To cite this page, please use the following:
· For print: . Accessed
· For web:
Costa Rica: northern Pacific lowlands.
Mycetosoritis is a small genus of attines with few species and restricted geographic distribution (Wheeler 1907, Kempf 1968, MacKay 1998). Three species occur in southern Brazil and Argentina, and two species occur in Central and southern North America. Mycetosoritis hartmanni, described by Wheeler in 1907, occurs in southern Texas. I collected it once at the Laguna Atascosa Wildlife Refuge, a coastal habitat at the southernmost tip of Texas. In low shrubby vegetation on a sand ridge overlooking the ocean I found a small colony beneath shrubs. The nest was in the soil, with a 1-2cm tall symmetrical turret over the entrance. I found aggregations of workers in small chambers 5-10cm deep, but I failed to find a queen or any brood. Mycetosoritis vinsoni, described by MacKay in 1998, occurs in Costa Rica. The type locality for M. vinsoni is the Lomas Barbudal reserve in Guanacaste Province, and when described it was known from a single worker. Jenny Jacobs, a student working on the ant fauna of the small islands of Costa Rica's northern Pacific coast, found them relatively frequently in Winkler samples of sifted leaf litter. Ulrich Mueller has collected it in Santa Rosa National Park. MacKay has seen additional collections of Mycetosoritis from eastern Mexico (pers. comm.). It is possible that the lineage occurs in seasonally dry habitats from southern Texas to Costa Rica.
MacKay differentiated vinsoni from hartmanni by the lack of anteromedian tubercles on the pronotum and the more curved setae on the scape of vinsoni. I find the two to be extremely similar ants (Figure), and there is no evidence to favor interspecific over intraspecific variation. On my one collection of hartmanni from Texas there are anteromedian tubercles, as illustrated by MacKay, but the scape hairs are relatively more curved than his figure. On the collections of vinsoni I have seen from Costa Rica there are also anteromedian pronotal tubercles, and the scape hairs are similarly curved. Thus, I see almost no difference between Texas and Costa Rica specimens. There are too few collections to show zones of sympatry or parapatric distributions of discrete morphological forms. My philosophy is that conspecificity is a null hypothesis that should be assumed until statistically rejected, and if this were a formal publication I would synonymize vinsoni under hartmanni.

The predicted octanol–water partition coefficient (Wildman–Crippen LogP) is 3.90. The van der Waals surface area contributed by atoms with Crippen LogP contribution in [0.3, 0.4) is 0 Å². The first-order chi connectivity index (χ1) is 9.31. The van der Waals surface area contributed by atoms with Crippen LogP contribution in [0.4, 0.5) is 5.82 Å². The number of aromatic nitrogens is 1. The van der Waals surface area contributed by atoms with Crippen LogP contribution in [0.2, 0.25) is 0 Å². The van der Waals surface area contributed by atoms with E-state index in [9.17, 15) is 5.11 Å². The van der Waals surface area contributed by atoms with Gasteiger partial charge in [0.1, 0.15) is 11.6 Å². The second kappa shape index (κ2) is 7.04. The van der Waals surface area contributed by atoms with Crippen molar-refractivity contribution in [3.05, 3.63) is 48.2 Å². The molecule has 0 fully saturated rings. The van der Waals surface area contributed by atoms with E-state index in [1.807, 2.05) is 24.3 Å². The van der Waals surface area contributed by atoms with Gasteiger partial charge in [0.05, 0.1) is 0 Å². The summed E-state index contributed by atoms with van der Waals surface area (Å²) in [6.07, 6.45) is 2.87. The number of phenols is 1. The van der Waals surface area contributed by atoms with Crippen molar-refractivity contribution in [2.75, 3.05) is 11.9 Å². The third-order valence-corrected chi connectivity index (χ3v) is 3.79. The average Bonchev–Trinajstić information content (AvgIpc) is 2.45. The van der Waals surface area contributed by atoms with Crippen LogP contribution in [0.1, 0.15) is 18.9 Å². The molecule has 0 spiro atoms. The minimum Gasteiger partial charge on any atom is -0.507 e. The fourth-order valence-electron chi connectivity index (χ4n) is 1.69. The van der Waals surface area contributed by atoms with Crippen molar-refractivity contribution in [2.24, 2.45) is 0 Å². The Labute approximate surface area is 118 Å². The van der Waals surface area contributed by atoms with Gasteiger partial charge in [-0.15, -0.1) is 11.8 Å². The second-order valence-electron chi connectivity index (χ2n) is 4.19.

Kempf, W. W. 1968. Miscellaneous studies on Neotropical ants. IV. (Hymenoptera, Formicidae). Stud. Entomol. 11:369-415.
MacKay, W. P. 1998. Dos especies nuevas de hormigas de la tribu Attini de Costa Rica y Mexico: mycetosoritis vinsoni y mycocepurus curvispinosus (hymenoptera: formicidae). Revista de Biologia Tropical 46:421-426.
Wheeler, W. M. 1907. The fungus-growing ants of North America. Bull. Am. Mus. Nat. Hist. 23:669-807.
Found most commonly in these habitats: 2 times found in dry forest.
Elevations: collected at 20 m